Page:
People in Spalding send food parcels to prisoners of war

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Hope of finding a Gosberton soldier alive was fading in 1915 when he had not been heard of for over a year.

Pte William Kennedy’s wife and other relatives had repeatedly contacted the War Office for information about him.

However, by the time his aunt, Mrs E Cooper, of Wyberton Marsh, tried to find out what had happened to him, the Home Office admitted that “in view of the lapse of time, it is feared that he can no longer be alive”.

There had been a possibility that William, a member of the 1st Battalion Lincolnshire Regiment, would turn up as a prisoner of war, but that hope had been abandoned.

Many people at home were making regular subscriptions to the Spalding Prisoners of War Fund, yielding around 20 shillings a week.

That money had covered the cost of food and clothing sent to the prisoners up to then, but more Spalding men from the 1/4th Lincolnshire Regiment had been taken prisoner and so the weekly income would no longer be enough to keep up the weekly parcels of food and clothing to each man.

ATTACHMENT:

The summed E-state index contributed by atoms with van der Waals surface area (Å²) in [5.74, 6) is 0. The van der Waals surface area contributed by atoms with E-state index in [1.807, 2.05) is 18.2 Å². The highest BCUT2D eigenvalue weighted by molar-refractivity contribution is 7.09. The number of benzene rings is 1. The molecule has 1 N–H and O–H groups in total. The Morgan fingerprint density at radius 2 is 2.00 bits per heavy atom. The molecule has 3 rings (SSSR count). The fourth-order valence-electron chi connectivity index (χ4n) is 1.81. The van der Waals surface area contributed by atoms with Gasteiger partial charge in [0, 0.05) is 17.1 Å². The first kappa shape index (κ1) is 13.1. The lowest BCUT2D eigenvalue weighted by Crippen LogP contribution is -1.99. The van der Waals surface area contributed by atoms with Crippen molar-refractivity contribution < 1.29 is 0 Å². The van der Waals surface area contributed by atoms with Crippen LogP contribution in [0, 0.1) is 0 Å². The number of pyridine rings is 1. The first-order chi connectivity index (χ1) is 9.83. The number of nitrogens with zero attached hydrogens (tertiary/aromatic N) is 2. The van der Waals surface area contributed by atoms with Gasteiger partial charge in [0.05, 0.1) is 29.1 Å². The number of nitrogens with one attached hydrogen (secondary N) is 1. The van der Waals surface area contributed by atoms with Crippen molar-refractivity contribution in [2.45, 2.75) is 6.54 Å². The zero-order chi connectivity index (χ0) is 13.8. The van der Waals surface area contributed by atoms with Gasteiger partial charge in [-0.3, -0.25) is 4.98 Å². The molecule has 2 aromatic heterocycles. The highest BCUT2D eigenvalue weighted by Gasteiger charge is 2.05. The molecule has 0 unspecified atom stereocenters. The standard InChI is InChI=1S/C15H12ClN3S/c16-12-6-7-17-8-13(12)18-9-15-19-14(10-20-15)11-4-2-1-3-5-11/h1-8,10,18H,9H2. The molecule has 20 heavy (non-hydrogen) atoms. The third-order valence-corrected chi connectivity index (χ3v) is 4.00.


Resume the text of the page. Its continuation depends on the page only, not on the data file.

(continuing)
The report added: “In addition, as several Spalding men are reported missing of whom some are probably prisoners and will come upon the funds, there is a great additional reason for augmenting them”.

The committee secretary Sister Ellen and treasurer Mr W F Howard were asking for more subscribers, who would give their money to collectors weekly or monthly.

To indicate how precious these parcels were to the prisoners, the paper quoted from a postcard sent from a prisoner, Private Woods, of the 8th Lincoln Regiment, to his wife in Angel Yard, Spalding. In it he urged her to continue sending parcels each week and said: “Put plenty in it to eat, and will you... send me some more shirts and socks.”